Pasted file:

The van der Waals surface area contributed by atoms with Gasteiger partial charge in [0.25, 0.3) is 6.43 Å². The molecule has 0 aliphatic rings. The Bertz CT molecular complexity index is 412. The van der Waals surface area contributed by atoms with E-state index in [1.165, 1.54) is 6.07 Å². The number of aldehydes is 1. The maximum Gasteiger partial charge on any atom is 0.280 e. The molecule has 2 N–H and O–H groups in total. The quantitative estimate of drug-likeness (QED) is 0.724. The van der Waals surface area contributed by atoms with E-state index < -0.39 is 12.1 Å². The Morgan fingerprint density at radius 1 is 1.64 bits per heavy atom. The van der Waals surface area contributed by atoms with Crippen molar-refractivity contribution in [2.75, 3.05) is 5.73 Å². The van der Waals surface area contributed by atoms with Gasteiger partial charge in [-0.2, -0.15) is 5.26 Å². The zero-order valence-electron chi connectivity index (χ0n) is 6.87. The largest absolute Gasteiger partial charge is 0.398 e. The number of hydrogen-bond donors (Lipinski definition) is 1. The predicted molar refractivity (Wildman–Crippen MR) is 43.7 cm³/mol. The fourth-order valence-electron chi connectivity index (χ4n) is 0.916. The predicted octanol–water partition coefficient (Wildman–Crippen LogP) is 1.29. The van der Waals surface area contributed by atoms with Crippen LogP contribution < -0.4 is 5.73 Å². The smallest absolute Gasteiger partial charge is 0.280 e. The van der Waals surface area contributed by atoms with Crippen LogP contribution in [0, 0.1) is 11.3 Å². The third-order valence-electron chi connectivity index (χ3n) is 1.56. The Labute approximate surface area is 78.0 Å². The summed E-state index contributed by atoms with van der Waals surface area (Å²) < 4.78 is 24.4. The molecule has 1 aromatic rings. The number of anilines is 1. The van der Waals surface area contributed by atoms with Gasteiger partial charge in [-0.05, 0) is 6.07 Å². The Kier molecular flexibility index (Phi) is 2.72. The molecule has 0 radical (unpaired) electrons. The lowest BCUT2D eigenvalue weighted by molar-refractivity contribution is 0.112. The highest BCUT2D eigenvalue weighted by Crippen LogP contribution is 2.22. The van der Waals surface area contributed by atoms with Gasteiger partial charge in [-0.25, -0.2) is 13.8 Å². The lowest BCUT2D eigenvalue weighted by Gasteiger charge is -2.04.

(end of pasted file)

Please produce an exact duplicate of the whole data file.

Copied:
The van der Waals surface area contributed by atoms with Gasteiger partial charge in [0.25, 0.3) is 6.43 Å². The molecule has 0 aliphatic rings. The Bertz CT molecular complexity index is 412. The van der Waals surface area contributed by atoms with E-state index in [1.165, 1.54) is 6.07 Å². The number of aldehydes is 1. The maximum Gasteiger partial charge on any atom is 0.280 e. The molecule has 2 N–H and O–H groups in total. The quantitative estimate of drug-likeness (QED) is 0.724. The van der Waals surface area contributed by atoms with E-state index < -0.39 is 12.1 Å². The Morgan fingerprint density at radius 1 is 1.64 bits per heavy atom. The van der Waals surface area contributed by atoms with Crippen molar-refractivity contribution in [2.75, 3.05) is 5.73 Å². The van der Waals surface area contributed by atoms with Gasteiger partial charge in [-0.2, -0.15) is 5.26 Å². The zero-order valence-electron chi connectivity index (χ0n) is 6.87. The largest absolute Gasteiger partial charge is 0.398 e. The number of hydrogen-bond donors (Lipinski definition) is 1. The predicted molar refractivity (Wildman–Crippen MR) is 43.7 cm³/mol. The fourth-order valence-electron chi connectivity index (χ4n) is 0.916. The predicted octanol–water partition coefficient (Wildman–Crippen LogP) is 1.29. The van der Waals surface area contributed by atoms with Crippen LogP contribution < -0.4 is 5.73 Å². The smallest absolute Gasteiger partial charge is 0.280 e. The van der Waals surface area contributed by atoms with Crippen LogP contribution in [0, 0.1) is 11.3 Å². The third-order valence-electron chi connectivity index (χ3n) is 1.56. The Labute approximate surface area is 78.0 Å². The summed E-state index contributed by atoms with van der Waals surface area (Å²) < 4.78 is 24.4. The molecule has 1 aromatic rings. The number of anilines is 1. The van der Waals surface area contributed by atoms with Gasteiger partial charge in [-0.05, 0) is 6.07 Å². The Kier molecular flexibility index (Phi) is 2.72. The molecule has 0 radical (unpaired) electrons. The lowest BCUT2D eigenvalue weighted by molar-refractivity contribution is 0.112. The highest BCUT2D eigenvalue weighted by Crippen LogP contribution is 2.22. The van der Waals surface area contributed by atoms with Gasteiger partial charge in [-0.25, -0.2) is 13.8 Å². The lowest BCUT2D eigenvalue weighted by Gasteiger charge is -2.04.